Various terms are used to refer to the parts of leaves in angiospermous plants. These leaf parts are reviewed, including some modified parts in certain plants.
A typical complete plant leaf consists of a broad, flat portion called blade or lamina, a leaf stalk or petiole which connects the blade to the stem, and a pair of stipules at the base of the petiole or at the nodes. Stipules are outgrowth that may appear leaf-like, scale-like, or may even be represented by leaf sheaths or by spines.
Leaf sheaths are tubular structures at the base of certain leaves which clasp the stem, as in grasses. In banana, the erect pseudostem consists of overlapping leaf sheaths. In most grasses, there is a thin appendage called ligule at the apex of the leaf sheath.
Leaf blades are basically flattened and thin which favor maximum absorption of light and carbon dioxide. The edges of the leaf blades are called margins. The tip of the leaf blade to the side of the plant is the base; the opposite or free end is called the apex.
However, some parts of leaves or the entire leaves themselves are so modified for various purposes including the balancing of the plant need for carbon dioxide absorption and avoidance of excessive water loss. Plants that are adapted to shade usually have broad, wide leaves, while those that live in dry habitats have reduced leaves.
Stem-like fleshy leaves are found in snake plants or Sansevieria. In desert plants such as jojoba and creosote, the leaves are small and covered with a thick cuticle which is water proof. These small leaves prevent rapid loss of water by maintaining cooler temperature than the surrounding air temperature. Sunken stomates and hairy surfaces also help minimize loss of water from the leaves.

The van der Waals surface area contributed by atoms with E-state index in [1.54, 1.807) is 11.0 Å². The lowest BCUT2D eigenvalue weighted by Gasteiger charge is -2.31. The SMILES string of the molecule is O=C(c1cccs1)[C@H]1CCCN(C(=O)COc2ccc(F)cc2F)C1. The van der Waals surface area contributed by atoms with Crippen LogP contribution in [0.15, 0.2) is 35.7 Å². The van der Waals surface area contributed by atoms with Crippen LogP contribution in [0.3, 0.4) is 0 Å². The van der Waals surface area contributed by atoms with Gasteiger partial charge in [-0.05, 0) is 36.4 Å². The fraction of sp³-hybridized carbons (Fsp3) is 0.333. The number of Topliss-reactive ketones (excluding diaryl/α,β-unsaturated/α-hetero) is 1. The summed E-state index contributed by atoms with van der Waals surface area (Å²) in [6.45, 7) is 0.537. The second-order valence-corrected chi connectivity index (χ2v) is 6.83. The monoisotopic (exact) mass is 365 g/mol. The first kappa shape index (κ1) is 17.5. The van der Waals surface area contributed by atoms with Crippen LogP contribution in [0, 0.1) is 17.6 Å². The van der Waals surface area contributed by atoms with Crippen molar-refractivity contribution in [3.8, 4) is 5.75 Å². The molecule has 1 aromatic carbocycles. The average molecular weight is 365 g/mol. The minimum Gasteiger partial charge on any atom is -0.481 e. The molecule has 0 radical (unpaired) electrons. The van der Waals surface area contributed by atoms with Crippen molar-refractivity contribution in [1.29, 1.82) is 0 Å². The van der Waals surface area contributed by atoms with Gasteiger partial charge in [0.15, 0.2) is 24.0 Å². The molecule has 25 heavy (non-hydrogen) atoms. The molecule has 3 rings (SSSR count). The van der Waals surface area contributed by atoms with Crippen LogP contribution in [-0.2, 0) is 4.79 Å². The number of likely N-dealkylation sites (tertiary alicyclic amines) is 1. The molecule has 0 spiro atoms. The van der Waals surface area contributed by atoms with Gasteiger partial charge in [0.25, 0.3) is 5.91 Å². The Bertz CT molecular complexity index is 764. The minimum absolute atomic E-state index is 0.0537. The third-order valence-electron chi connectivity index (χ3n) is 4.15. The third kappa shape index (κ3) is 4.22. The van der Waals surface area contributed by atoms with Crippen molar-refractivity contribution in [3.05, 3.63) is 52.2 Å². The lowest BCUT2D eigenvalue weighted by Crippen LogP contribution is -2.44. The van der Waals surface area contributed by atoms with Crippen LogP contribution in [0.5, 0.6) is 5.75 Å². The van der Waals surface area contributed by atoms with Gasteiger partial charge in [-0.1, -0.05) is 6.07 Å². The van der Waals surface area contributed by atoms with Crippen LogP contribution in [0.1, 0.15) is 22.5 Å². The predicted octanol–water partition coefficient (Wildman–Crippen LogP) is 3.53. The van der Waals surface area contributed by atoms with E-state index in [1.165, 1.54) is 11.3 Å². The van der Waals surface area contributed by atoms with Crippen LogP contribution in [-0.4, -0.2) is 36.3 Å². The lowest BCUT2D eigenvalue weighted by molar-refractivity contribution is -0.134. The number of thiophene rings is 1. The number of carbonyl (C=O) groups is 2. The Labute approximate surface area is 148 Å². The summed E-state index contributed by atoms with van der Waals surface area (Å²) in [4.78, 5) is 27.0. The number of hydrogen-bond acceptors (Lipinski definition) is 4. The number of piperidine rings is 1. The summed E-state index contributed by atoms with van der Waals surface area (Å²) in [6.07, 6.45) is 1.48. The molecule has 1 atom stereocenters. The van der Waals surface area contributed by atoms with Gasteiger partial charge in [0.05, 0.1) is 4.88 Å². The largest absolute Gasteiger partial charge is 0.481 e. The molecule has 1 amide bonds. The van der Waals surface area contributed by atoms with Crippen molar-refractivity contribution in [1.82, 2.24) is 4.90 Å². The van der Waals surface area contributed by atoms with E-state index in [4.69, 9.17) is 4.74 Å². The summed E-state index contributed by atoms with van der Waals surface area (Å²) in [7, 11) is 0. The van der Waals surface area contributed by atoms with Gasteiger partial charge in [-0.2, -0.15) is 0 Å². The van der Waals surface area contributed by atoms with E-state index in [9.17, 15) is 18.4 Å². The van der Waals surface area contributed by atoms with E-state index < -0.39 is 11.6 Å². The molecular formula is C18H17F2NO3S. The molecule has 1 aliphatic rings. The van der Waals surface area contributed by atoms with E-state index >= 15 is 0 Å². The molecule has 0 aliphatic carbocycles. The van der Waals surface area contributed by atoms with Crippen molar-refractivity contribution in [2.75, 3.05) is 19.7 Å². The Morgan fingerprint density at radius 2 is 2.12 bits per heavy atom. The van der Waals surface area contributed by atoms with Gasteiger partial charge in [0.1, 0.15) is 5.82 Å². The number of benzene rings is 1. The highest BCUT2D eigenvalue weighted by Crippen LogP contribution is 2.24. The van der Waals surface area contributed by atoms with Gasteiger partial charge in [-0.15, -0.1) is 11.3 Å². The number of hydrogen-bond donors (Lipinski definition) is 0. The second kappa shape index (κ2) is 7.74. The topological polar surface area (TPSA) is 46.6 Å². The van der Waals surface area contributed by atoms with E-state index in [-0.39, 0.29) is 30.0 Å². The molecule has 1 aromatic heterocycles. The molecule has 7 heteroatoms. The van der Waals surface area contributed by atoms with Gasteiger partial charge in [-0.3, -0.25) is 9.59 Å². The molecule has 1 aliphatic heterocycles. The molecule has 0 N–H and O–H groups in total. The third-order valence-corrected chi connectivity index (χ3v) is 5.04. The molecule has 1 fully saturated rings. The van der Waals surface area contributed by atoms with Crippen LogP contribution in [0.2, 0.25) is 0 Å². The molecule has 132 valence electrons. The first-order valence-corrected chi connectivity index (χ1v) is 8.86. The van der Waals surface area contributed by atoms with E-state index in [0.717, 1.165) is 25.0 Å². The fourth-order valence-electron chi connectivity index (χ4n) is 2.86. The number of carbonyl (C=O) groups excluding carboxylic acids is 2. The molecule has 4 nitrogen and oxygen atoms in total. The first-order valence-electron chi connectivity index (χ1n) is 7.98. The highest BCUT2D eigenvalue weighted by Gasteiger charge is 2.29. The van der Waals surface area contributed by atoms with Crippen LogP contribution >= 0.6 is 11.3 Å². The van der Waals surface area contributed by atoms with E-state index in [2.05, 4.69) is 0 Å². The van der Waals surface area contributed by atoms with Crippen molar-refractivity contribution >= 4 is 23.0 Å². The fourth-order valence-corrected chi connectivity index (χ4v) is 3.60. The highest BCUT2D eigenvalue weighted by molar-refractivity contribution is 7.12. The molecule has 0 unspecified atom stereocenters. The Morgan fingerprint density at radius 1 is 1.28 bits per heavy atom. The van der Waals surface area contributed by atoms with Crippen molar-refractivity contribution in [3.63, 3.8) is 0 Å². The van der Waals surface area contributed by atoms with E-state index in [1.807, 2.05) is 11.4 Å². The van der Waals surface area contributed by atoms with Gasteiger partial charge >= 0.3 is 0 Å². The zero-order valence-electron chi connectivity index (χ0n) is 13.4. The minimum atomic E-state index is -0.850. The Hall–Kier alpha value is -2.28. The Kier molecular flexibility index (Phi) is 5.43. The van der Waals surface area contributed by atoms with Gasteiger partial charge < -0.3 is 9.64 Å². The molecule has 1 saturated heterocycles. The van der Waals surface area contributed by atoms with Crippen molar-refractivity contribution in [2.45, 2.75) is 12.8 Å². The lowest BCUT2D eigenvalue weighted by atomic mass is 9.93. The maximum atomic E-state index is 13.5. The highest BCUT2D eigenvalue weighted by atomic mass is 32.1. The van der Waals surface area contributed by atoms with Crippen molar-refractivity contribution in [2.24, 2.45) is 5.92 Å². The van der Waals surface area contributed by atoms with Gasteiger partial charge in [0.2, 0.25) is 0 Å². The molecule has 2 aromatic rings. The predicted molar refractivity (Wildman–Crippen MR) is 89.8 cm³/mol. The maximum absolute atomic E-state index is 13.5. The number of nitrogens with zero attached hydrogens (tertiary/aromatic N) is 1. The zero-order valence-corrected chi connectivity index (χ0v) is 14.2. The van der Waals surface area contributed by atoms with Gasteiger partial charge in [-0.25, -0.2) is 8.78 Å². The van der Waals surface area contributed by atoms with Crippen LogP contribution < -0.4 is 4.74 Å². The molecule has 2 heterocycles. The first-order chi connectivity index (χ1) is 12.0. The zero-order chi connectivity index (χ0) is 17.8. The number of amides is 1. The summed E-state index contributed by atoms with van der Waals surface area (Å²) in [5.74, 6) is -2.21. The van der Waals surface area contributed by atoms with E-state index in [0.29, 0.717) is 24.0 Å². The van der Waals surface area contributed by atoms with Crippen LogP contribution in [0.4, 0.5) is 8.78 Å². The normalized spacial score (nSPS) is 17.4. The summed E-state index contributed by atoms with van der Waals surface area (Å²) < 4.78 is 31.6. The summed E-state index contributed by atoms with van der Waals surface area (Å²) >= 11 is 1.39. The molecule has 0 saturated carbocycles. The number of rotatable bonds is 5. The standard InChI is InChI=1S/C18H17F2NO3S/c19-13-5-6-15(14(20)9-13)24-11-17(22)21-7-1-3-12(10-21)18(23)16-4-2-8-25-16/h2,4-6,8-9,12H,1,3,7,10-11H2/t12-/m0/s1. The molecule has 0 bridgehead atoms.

Modified parts of leaves can be found in cacti and climbing plants. The cacti have leaves which are modified into small, needlelike spines to discourage animals from eating the stem rather than for photosynthesis. The tendrils of peas and cucumber are specialized for clinging and climbing.
Internally, leaves have a framework of ribs and veins which are usually visible externally. When there is one vein at the middle of the blade that is more prominent than the others, it is called the midrib; the primary divisions on both sides of the midrib are called the lateral veins or nerves. A vein consists of strands of xylem and phloem. The xylem transports water and dissolved nutrients; the phloem for organic materials especially sucrose.
The veins of leaves are arranged in two patterns: parallel and netted or reticulated. Parallel venation occurs in most monocot plants and consists of slender veins that run in the same direction like the lines on a notebook page. The word "most" is hghlighted because not all monocot leaves are parallel-venated, as in members of the family Araceae (example, anthurium).
These veins do not divide and subdivide to form meshes. Veins may either start from the base of the blade and proceed toward the apex (as in rice, corn, bamboo), or from the midrib to the margins (called penni-parallel, as in banana and canna).
Netted or reticulated venation occurs in most dicots and consists of veins that branch out repeatedly into finer veinlets which unite with each other to form meshes. This results to the formation of a network of veins usually described as reticulations. In some leaves the nerves are hardly visible because they are masked by other tissues; such nerves are referred to as obsolete or wanting.
There are other leaf parts which serve as covering. Plant leaves and other organs may be covered with trichomes or epidermal hairs, or with small waxy glands, or with small rounded appressed scales. Other parts of leaves are described in the compound leaves.
(Ben G. Bareja 2011, edited Apr. 13, 2019)
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